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review 2019-02-06 20:20
"Keep the Damned Women Out": The Struggle for Coeducation (The William G. Bowen Series) - Nancy Weiss Malkiel 
"Keep the Damned Women Out": The Struggle for Coeducation (The William G. Bowen Series) - Nancy Weiss Malkiel

I've already mentioned how deeply angry this book makes me. Stabby, even. It took me forever to get through it with the constant need to put it down and let my blood pressure return to normal.

 

So, long about the mid-sixties the most elite private colleges in the US and UK discovered decreasing numbers of applications, and a smaller percentage of registrations from the number of successful applicants. High school students were preferring to attend public institutions that were not segregated by gender. Then it kind of became a free-for-all as they each (in the case of the Ivys and most of the Seven Sisters) raced to go coed before one another, so as not to lose too many of their highest-ranked applicants to whichever one got there first.

 

Some schools managed better than others, but they all bollixed it up somehow. Interestingly, non of the Ivies focused on the idea of fairness, or anything really any loftier than not losing applicants. Not surprisingly, many people had trouble grasping the idea that female college students were primarily interested in a college education for themselves, rather than existing to enrich the environment for male college students. This was less of a problem at Oxbridge where women's colleges existed within the university system already. All the boy schools got tremendous push-back from alumni, most of whom got over their ire when they realized that their daughters or granddaughters could now attend the alma mater. Idiots.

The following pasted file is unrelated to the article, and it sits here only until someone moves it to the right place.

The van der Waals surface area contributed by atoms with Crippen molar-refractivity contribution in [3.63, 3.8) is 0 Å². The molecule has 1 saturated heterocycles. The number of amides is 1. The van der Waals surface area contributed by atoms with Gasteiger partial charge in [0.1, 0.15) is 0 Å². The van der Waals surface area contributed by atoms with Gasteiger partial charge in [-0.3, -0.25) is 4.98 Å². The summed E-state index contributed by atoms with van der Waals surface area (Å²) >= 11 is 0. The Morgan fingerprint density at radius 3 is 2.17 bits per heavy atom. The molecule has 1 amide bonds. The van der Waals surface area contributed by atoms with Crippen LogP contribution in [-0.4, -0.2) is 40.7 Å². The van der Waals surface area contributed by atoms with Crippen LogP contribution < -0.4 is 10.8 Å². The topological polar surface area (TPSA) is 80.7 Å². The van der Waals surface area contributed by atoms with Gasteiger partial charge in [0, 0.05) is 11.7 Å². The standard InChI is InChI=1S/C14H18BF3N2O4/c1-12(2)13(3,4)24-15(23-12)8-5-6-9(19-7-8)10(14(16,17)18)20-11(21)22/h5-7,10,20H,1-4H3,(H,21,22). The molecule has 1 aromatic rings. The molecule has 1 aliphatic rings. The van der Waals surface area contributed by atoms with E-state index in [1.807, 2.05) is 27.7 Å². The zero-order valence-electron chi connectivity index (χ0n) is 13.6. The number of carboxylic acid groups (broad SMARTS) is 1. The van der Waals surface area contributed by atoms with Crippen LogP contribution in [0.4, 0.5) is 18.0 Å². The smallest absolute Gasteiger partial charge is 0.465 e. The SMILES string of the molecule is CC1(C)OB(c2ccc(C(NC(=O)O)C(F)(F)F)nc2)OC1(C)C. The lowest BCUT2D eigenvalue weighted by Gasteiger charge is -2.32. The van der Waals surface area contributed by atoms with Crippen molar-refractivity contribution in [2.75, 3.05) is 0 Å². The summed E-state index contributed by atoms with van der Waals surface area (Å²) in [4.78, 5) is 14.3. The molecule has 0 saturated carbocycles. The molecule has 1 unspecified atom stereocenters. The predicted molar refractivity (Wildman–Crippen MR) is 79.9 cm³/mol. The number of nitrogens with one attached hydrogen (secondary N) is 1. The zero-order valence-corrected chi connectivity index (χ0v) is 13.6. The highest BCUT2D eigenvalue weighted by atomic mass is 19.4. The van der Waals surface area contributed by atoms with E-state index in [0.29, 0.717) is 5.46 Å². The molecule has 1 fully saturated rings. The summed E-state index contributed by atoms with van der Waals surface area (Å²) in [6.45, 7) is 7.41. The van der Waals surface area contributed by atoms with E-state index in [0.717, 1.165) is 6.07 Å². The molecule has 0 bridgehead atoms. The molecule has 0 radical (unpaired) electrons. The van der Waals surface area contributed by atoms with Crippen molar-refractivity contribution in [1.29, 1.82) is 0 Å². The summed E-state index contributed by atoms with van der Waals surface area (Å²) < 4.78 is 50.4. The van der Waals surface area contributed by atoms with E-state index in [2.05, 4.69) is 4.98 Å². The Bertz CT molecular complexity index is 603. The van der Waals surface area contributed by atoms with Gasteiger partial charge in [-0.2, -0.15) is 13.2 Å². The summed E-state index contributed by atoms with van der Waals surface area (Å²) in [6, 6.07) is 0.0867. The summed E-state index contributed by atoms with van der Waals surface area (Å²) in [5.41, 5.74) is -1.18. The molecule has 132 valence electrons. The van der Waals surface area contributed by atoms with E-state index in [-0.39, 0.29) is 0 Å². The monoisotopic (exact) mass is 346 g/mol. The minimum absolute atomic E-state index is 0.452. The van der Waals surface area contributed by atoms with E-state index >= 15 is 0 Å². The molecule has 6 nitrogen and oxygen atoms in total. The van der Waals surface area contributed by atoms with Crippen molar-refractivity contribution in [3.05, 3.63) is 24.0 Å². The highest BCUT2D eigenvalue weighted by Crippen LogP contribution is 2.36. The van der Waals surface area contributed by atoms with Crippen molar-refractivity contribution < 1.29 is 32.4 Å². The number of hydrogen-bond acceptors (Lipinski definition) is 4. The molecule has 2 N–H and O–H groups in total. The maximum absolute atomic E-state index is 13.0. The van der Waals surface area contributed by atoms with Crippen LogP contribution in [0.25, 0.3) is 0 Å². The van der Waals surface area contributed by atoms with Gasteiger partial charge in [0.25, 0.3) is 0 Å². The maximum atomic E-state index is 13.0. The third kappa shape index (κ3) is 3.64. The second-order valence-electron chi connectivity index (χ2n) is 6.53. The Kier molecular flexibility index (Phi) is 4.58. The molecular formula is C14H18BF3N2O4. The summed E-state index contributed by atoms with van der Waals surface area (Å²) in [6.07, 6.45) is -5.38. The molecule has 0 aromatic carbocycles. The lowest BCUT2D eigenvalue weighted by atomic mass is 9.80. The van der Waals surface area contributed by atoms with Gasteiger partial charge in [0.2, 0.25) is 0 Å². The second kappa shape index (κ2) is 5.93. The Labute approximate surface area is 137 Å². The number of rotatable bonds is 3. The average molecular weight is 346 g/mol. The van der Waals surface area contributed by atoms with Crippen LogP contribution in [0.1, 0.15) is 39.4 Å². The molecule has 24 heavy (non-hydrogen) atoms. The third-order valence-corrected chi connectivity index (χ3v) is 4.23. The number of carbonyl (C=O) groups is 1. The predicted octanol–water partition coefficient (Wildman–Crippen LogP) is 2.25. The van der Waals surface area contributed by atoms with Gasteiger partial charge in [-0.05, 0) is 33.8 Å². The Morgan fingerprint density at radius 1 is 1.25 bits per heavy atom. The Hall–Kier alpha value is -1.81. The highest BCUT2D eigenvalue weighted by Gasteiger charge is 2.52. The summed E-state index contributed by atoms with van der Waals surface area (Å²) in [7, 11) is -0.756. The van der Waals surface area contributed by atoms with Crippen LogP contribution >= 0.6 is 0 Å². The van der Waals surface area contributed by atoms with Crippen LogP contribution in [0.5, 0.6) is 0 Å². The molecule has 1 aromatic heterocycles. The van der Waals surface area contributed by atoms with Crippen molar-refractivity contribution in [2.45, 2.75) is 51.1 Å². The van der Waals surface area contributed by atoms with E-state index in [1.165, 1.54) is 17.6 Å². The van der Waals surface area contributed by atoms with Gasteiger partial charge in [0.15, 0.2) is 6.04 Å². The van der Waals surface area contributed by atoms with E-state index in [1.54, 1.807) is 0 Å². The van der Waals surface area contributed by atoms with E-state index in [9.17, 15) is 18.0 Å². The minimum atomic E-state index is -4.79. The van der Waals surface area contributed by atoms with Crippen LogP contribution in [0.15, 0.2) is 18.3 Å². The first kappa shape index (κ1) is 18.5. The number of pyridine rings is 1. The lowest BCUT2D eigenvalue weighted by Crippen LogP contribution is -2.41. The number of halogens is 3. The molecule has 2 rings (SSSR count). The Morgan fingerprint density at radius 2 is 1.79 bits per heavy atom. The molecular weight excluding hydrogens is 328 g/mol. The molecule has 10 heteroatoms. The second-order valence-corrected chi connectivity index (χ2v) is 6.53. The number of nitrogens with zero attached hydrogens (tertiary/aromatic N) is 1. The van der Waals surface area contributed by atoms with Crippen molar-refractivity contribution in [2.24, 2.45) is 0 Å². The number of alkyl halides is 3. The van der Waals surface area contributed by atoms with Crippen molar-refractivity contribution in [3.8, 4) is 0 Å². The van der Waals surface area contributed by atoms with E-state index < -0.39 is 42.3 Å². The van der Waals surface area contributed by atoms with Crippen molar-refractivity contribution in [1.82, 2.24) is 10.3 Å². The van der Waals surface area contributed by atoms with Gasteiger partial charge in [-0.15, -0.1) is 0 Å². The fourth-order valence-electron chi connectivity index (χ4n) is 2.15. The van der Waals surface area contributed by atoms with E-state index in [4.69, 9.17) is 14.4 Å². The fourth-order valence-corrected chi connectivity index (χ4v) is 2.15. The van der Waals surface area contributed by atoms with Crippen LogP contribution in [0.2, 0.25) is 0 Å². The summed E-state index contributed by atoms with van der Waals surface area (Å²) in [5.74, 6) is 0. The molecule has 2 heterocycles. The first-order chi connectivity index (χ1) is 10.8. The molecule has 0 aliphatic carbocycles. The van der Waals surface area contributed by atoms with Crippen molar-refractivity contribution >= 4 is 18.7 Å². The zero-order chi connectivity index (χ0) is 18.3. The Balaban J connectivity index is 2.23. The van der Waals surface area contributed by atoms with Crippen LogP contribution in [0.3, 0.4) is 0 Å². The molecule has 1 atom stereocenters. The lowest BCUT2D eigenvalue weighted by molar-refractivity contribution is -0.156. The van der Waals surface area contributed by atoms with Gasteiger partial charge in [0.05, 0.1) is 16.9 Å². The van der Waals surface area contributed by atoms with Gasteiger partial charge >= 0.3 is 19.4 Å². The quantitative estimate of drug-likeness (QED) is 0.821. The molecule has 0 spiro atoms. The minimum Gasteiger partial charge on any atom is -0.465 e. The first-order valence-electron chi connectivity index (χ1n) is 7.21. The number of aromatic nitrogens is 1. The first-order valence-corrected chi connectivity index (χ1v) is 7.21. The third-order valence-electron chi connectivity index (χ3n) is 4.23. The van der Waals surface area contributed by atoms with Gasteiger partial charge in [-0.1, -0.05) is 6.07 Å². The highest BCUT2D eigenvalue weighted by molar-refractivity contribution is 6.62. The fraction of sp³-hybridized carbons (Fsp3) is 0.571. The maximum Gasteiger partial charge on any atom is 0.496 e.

The girls schools got similar push-back from alumna, but had more realistic concerns about loss of leadership roles for women students and employment opportunities for women professors, valid concerns as it turns out. The women's colleges that didn't enroll men in the first wave mostly didn't ever: there remained a market for women-only schools.

 

Quality scholarship on a topic that just makes me seethe. Highly recommended for anyone with the intestinal fortitude to wade through so many old men being stupid.

 

Library copy

 

 

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review 2019-02-02 02:31
The Library Book - Susan Orlean
The Library Book - Susan Orlean

  Orlean is one of my favorite nonfiction writers. The topic doesn't matter, she's going to teach me something weird and wonderful and even if she doesn't spark an obsession in me, she does a brilliant job of explaining why other people love whatever it is so much. 

So, yeah,  no surprise that I was way into this. I loved the history of the L.A. Public Library; the remembrances of her childhood visits to the library with her mom, the dramatic account of the Central Library fire, the bizarre true crime/Kafkaesque political nightmare that was the aftermath of the fire, the sidebar on traveling libraries...but most of all, the librarians. No one's perfect, everyone has flaws, whatever. ..Not librarians. Every single one of them is a superior being blessing this world with their kindness and helpfulness, their eternal quests for truth and justice. I am an agnostic and a secular humanist who believes in nothing except that the scientific method is really useful, but librarians are very nearly holy in my mind, and libraries are almost sacred, but also, perfectly pragmatic. Orlean reports on quite a few librarians and library-saving volunteers and she moved me to tears.

 

Library copy of course 

 

 

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review 2019-01-21 18:52
Nine Perfect Strangers - Liane Moriarty 
Nine Perfect Strangers - Liane Moriarty

Dear book designers: a rainbow on a book jacket currently means Gay. While I support inclusion, and appreciate it, in this context, it is misleading. I get not wanting it to look girly, but I think I would have gone more in the crime vernacular. Not that it matters about selling it to me, I was going to read the book regardless, because I really like Moriarty's unusual mix of humor and crime and social issues and romance, but some people be sadly disappointed.

 

Loved the book. I was pleased that at least one character wasn't white. There were some interesting surprises, lots of story on everyone, and a very satisfying finish. 

 

Library copy

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review 2018-10-30 02:34